I was almost 100% sure I won’t encounter a system crash during my exam like many others faced before me. My workstation was in a very good state but still, this had to happen during the second hour of my exam! I took a break and came back to see my computer is completely hanged! Partly the reason I guess was because of the DroidCam client I had running and when I left the room and disconnected my Phone that resulted in something bad. I did a force reboot, went to my exam portal, notified the proctors that my system crashed. I was told not to worry and continue with my exam. I think I lost about 15 minutes or more while this happened and was out of the reach of the proctors. The point I want to make is that don’t get scared if something like this happens. You won’t get disqualified for an issue like that as they can see the VPN traffic and at the time of your crash your activities will stop so they know you aren’t in the network. Make sure to have a good snapshot of your VM as well before the exam day!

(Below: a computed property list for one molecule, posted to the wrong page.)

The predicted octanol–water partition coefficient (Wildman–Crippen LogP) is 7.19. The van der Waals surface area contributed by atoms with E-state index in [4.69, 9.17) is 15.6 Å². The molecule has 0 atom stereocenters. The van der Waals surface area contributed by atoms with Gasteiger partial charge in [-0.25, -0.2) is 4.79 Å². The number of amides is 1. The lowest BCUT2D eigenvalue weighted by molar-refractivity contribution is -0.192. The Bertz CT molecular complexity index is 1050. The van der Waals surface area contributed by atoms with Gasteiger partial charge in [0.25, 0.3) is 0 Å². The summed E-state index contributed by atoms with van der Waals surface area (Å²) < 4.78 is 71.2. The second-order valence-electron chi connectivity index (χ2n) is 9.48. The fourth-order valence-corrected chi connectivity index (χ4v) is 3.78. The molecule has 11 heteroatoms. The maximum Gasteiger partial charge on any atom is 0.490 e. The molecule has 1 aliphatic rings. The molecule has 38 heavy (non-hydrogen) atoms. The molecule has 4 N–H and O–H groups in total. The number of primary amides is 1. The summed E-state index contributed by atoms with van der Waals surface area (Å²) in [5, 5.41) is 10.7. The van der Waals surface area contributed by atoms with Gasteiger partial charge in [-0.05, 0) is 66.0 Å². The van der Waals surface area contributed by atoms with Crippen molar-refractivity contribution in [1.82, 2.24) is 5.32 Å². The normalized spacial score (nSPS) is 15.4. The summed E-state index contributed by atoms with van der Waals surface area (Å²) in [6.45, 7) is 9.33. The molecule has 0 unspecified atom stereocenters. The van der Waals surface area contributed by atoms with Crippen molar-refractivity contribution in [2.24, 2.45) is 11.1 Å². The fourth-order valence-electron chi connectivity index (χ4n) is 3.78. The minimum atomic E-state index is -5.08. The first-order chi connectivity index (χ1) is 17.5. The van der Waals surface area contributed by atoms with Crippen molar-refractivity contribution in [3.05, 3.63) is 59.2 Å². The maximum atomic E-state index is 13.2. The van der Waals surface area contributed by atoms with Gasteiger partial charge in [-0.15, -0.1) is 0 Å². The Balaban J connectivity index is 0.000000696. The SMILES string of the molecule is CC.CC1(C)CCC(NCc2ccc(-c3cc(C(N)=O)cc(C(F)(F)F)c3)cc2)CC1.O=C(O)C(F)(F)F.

Yeah, we folks from Asia have to worry about that as well! Even though I didn’t face any electrical outage during my exam I thought about it a lot and had a UPS as a backup so that I can inform my proctors and take a snapshot of my VM when it happens. Keep a backup internet supply like an internet package on your mobile so that you can come back online asap and notify them! If it takes too long for the electricity to come back your proctors may decide to reschedule the exam!
# Linux as host machine!